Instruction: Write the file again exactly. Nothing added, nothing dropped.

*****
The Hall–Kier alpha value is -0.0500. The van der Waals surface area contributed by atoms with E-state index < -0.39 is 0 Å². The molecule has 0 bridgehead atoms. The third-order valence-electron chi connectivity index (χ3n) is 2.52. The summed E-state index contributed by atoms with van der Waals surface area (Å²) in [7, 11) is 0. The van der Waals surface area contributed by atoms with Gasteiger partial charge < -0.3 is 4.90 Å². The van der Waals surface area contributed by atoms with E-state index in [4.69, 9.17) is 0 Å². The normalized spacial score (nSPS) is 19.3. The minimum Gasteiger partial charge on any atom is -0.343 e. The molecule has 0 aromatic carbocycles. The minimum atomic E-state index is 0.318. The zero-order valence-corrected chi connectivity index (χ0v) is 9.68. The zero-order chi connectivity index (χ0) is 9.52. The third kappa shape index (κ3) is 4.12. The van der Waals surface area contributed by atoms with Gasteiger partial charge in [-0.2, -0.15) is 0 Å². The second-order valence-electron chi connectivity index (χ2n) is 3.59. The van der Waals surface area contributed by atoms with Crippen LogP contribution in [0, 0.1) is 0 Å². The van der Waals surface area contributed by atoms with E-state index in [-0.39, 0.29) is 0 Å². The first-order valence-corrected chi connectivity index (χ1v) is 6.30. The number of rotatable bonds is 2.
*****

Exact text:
The Hall–Kier alpha value is -0.0500. The van der Waals surface area contributed by atoms with E-state index < -0.39 is 0 Å². The molecule has 0 bridgehead atoms. The third-order valence-electron chi connectivity index (χ3n) is 2.52. The summed E-state index contributed by atoms with van der Waals surface area (Å²) in [7, 11) is 0. The van der Waals surface area contributed by atoms with Gasteiger partial charge < -0.3 is 4.90 Å². The van der Waals surface area contributed by atoms with E-state index in [4.69, 9.17) is 0 Å². The normalized spacial score (nSPS) is 19.3. The minimum Gasteiger partial charge on any atom is -0.343 e. The molecule has 0 aromatic carbocycles. The minimum atomic E-state index is 0.318. The zero-order valence-corrected chi connectivity index (χ0v) is 9.68. The zero-order chi connectivity index (χ0) is 9.52. The third kappa shape index (κ3) is 4.12. The van der Waals surface area contributed by atoms with Gasteiger partial charge in [-0.2, -0.15) is 0 Å². The second-order valence-electron chi connectivity index (χ2n) is 3.59. The van der Waals surface area contributed by atoms with Crippen LogP contribution in [0, 0.1) is 0 Å². The van der Waals surface area contributed by atoms with E-state index in [-0.39, 0.29) is 0 Å². The first-order valence-corrected chi connectivity index (χ1v) is 6.30. The number of rotatable bonds is 2.